calculate first integrals for exact ODEs
firint(ODE, y(x), _mu = .., basis = [.., ...], method = formal)
an ODE that is either linear, or exact, or otherwise an integrating factor for it shall also be indicated using the _mu = ... option
(optional) required if the exact_ODE contains derivatives of more than one function
_mu = ..
(optional) to indicate an integrating factor for ODE when it is not exact
method = formal
(optional) only for linear ODEs, to request the computation of a complete set of first integrals
basis = [...]
(optional) only for linear ODEs, a basis of solutions for ODE, to be used to compute a complete set of first integrals
The firint command receives an nth order ODE, that could be: 1) linear or nonlinear but in exact form, that is, satisfying ODE=dRdx, 2) not in exact form but an integrating factor for it is indicated using the option _mu = ..., 3) the ODE is linear together with the option method = formal. The output of firint for these problems consists of a related first integral (the ODE R, of order n−1, in ODE=dRdx), or a complete set of them in case 3). The dependent variable y(x), is required only when the ODE contains derivatives of more than one function. Typically, the given ODE is exact; for calculating integrating factors to use with the option _mu = ... see intfactor.
The optional arguments can be given alone or in conjunction, and in any order.
When a linear ODE is given and the option method = formal is indicated, firint attempts computing a complete basis of solutions for the ODE, or uses a given one if passed with the optional argument basis = [...], and from it computes a complete set of first integrals, that is as many as the differential order and all independent from each other.
This function is part of the DEtools package, and so it can be used in the form firint(..) only after executing the command with(DEtools). However, it can always be accessed through the long form of the command by using DEtools[firint](..).
Nonlinear and linear ODEs
The general first order linear ODE and its integrating factor
L_ODE := diff(y(x),x)=A(x)*y(x)+B(x);
Mu := intfactor(L_ODE);
A related first integral can now be obtained either using the option _μ=Μ, as in: firint(L_ODE, _mu = Mu), or multiplying directly L_ODE by Mu (by construction, Mu*L_ODE is exact)
The most general first order ODE reducible by an integrating factor depending only on x is a Linear ODE (see redode):
reducible_ODE := redode(mu(x),y(x));
An exact nonlinear ODE which also has integrating factors of the form μ⁡x,y
ode2 := x*y(x)*diff(y(x),x,x)+x*diff(y(x),x)^2+a*y(x)*diff(y(x),x)+f(x);
odeadvisor(ode2); # ODE is in exact form, and has mu(x,y)
Two integrating factors and the related first integrals
mu := intfactor(ode2);
The answer to ode2 can be built from these two first integrals interactively, or by calling dsolve with extra arguments, indicating the use of the integrating factor scheme mu_xy:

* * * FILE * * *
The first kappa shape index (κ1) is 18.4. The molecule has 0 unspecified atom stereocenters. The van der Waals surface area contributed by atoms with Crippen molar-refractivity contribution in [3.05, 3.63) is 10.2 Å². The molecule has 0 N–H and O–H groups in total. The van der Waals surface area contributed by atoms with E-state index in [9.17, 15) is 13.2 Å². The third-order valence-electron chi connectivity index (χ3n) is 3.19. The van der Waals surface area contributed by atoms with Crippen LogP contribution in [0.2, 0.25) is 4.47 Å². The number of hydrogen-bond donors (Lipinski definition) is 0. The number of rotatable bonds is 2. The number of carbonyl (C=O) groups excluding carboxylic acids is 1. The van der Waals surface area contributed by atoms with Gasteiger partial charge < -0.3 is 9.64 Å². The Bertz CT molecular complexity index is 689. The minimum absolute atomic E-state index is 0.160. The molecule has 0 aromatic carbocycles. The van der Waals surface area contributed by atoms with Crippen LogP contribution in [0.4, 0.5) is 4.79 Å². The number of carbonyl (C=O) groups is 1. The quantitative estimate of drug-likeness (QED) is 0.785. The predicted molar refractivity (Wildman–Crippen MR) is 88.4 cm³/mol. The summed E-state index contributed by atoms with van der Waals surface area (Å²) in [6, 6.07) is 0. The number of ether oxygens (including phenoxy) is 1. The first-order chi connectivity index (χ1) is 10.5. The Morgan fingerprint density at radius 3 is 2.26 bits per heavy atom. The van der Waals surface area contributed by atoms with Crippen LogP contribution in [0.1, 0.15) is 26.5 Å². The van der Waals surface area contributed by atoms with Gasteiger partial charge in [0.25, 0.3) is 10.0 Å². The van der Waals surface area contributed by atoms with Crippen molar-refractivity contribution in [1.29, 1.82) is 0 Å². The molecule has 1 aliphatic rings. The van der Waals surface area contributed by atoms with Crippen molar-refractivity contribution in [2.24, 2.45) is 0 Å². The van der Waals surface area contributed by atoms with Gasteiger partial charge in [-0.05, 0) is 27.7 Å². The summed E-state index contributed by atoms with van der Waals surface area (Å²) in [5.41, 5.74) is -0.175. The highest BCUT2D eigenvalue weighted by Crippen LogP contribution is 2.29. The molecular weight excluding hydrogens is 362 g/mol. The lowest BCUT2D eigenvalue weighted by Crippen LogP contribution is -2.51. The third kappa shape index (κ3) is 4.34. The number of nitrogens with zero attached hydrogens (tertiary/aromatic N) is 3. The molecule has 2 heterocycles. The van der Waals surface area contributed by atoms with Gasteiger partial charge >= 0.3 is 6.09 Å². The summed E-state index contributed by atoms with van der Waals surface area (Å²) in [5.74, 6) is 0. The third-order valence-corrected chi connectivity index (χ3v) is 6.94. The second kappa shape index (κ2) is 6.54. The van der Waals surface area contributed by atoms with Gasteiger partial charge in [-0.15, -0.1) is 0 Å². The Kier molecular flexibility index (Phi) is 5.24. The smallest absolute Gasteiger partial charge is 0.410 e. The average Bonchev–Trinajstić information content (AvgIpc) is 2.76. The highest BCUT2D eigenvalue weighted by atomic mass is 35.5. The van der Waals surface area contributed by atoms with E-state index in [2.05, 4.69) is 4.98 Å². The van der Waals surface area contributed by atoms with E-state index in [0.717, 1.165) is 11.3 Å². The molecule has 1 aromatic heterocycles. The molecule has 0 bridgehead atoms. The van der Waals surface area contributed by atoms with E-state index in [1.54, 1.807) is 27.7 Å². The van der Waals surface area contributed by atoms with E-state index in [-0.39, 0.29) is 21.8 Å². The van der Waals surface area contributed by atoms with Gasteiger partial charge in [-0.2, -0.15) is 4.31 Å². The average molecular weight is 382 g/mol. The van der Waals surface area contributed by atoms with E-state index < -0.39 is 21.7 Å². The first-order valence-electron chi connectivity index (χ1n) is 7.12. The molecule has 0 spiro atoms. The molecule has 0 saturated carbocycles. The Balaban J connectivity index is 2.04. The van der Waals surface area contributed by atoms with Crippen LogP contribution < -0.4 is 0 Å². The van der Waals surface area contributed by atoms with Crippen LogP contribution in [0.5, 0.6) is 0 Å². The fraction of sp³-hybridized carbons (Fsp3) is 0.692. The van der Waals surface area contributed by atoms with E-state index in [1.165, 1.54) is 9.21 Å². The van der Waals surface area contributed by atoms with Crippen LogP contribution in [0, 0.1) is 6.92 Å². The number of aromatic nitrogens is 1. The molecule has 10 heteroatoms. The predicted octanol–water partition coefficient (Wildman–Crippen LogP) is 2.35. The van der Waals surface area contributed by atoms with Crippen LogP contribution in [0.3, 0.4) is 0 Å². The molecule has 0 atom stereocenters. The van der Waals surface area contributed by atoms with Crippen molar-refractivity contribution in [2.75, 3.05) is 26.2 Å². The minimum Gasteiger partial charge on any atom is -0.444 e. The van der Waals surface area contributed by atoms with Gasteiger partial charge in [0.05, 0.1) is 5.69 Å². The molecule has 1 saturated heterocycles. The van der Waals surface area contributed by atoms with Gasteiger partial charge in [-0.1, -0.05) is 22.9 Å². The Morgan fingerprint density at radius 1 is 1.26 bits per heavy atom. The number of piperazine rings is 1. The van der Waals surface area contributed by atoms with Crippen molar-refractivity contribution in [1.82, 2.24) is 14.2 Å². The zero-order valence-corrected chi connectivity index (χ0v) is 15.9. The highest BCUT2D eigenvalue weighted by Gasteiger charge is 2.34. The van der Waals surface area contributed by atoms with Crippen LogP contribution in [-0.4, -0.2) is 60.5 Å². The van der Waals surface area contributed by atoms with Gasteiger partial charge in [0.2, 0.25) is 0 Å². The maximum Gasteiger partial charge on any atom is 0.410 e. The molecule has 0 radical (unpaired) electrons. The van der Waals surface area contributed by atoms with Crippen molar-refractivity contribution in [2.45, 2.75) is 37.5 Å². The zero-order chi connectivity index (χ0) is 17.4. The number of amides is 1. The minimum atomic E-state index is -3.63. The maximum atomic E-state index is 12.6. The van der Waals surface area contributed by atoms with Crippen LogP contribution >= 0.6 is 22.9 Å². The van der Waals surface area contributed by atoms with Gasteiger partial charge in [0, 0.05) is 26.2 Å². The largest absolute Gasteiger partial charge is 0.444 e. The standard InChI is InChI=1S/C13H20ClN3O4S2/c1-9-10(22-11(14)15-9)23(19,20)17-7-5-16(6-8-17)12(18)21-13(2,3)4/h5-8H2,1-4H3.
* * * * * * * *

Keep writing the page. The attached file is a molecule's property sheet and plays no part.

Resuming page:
A third order ODE, an integrating factor for it, and the related first integral.
ode3 := diff(y(x),x,x,x) = - (2*diff(y(x),x)^2 - y(x)*diff(y(x),x,x))/diff(y(x),x)^2/exp(diff(y(x),x,x));
Mu := intfactor(ode3);
Linear ODEs and method = formal
The firint command treats linear and nonlinear ODEs in equal footing, unless the optional method = formal, valid only for linear equations, is indicated. Consider
ode4 := diff(y(x),x,x) = (-6*x-6)/x/(3*x+2)*diff(y(x),x)+6/x/(3*x+2)*y(x)-6/x/(3*x+2);
Calling firint without optional arguments will result in an error message telling ode4 is not exact. Passing method = formal, you instead get a complete set of independent first integrals obtained by first computing a basis of the solution space
firint(ode4, method = formal);
A textbook example: the most general 2nd order non-homogeneous linear ODE having for solution basis g1⁡x and g2⁡x, for the homogeneous part, and g0⁡x as particular solution of the whole non-homogeneous equation, so the basis of solutions is g1⁡x,g2⁡x,g0⁡x
PDEtools[declare](y(x), g(x), prime = x);
y⁡x⁢will now be displayed as⁢y
g⁡x⁢will now be displayed as⁢g
derivatives with respect to⁢x⁢of functions of one variable will now be displayed with '
Basis := [[g(x), g(x)], g(x)];
ode5 := diff(y(x),x,x) = (diff(g(x),x,x)*g(x)-g(x)*diff(g(x),x,x))/(g(x)*diff(g(x),x)-g(x)*diff(g(x),x))*diff(y(x),x)+(diff(g(x),x)*diff(g(x),x,x)-diff(g(x),x,x)*diff(g(x),x))/(g(x)*diff(g(x),x)-g(x)*diff(g(x),x))*y(x)+(-diff(g(x),x,x)*g(x)*diff(g(x),x)+g(x)*diff(g(x),x,x)*diff(g(x),x)-diff(g(x),x,x)*g(x)*diff(g(x),x)+diff(g(x),x)*g(x)*diff(g(x),x,x)-g(x)*diff(g(x),x)*diff(g(x),x,x)+diff(g(x),x)*g(x)*diff(g(x),x,x))/(g(x)*diff(g(x),x)-g(x)*diff(g(x),x));
Verify that Basis is a complete basis for the solutions of ode5: from Basis construct the general solution then test it using odetest
sol5 := y(x) = _C1*g(x) + _C1*g(x) + g(x);
A complete set of first integrals for ode5 computed from Basis
firint(ode5, y(x), basis = Basis);
Verify this result
map(firtest, [(21)], ode5, y(x));
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